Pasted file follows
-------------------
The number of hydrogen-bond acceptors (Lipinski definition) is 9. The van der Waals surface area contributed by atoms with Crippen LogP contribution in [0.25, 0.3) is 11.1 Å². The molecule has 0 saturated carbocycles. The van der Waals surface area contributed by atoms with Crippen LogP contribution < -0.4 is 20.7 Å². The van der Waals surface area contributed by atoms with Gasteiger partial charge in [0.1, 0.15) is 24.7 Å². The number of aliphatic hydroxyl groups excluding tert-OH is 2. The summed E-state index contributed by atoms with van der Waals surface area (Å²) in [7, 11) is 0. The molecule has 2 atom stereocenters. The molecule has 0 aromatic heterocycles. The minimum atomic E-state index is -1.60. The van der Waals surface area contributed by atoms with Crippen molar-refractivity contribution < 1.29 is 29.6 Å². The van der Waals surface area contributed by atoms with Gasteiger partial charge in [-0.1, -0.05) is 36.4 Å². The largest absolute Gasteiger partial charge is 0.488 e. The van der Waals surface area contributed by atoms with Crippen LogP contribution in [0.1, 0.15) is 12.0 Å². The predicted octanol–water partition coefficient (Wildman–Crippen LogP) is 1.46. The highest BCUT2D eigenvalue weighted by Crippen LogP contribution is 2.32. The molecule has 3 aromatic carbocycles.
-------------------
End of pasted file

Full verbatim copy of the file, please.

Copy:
The number of hydrogen-bond acceptors (Lipinski definition) is 9. The van der Waals surface area contributed by atoms with Crippen LogP contribution in [0.25, 0.3) is 11.1 Å². The molecule has 0 saturated carbocycles. The van der Waals surface area contributed by atoms with Crippen LogP contribution < -0.4 is 20.7 Å². The van der Waals surface area contributed by atoms with Gasteiger partial charge in [0.1, 0.15) is 24.7 Å². The number of aliphatic hydroxyl groups excluding tert-OH is 2. The summed E-state index contributed by atoms with van der Waals surface area (Å²) in [7, 11) is 0. The molecule has 2 atom stereocenters. The molecule has 0 aromatic heterocycles. The minimum atomic E-state index is -1.60. The van der Waals surface area contributed by atoms with Crippen molar-refractivity contribution < 1.29 is 29.6 Å². The van der Waals surface area contributed by atoms with Gasteiger partial charge in [-0.1, -0.05) is 36.4 Å². The largest absolute Gasteiger partial charge is 0.488 e. The van der Waals surface area contributed by atoms with Crippen LogP contribution in [0.1, 0.15) is 12.0 Å². The predicted octanol–water partition coefficient (Wildman–Crippen LogP) is 1.46. The highest BCUT2D eigenvalue weighted by Crippen LogP contribution is 2.32. The molecule has 3 aromatic carbocycles.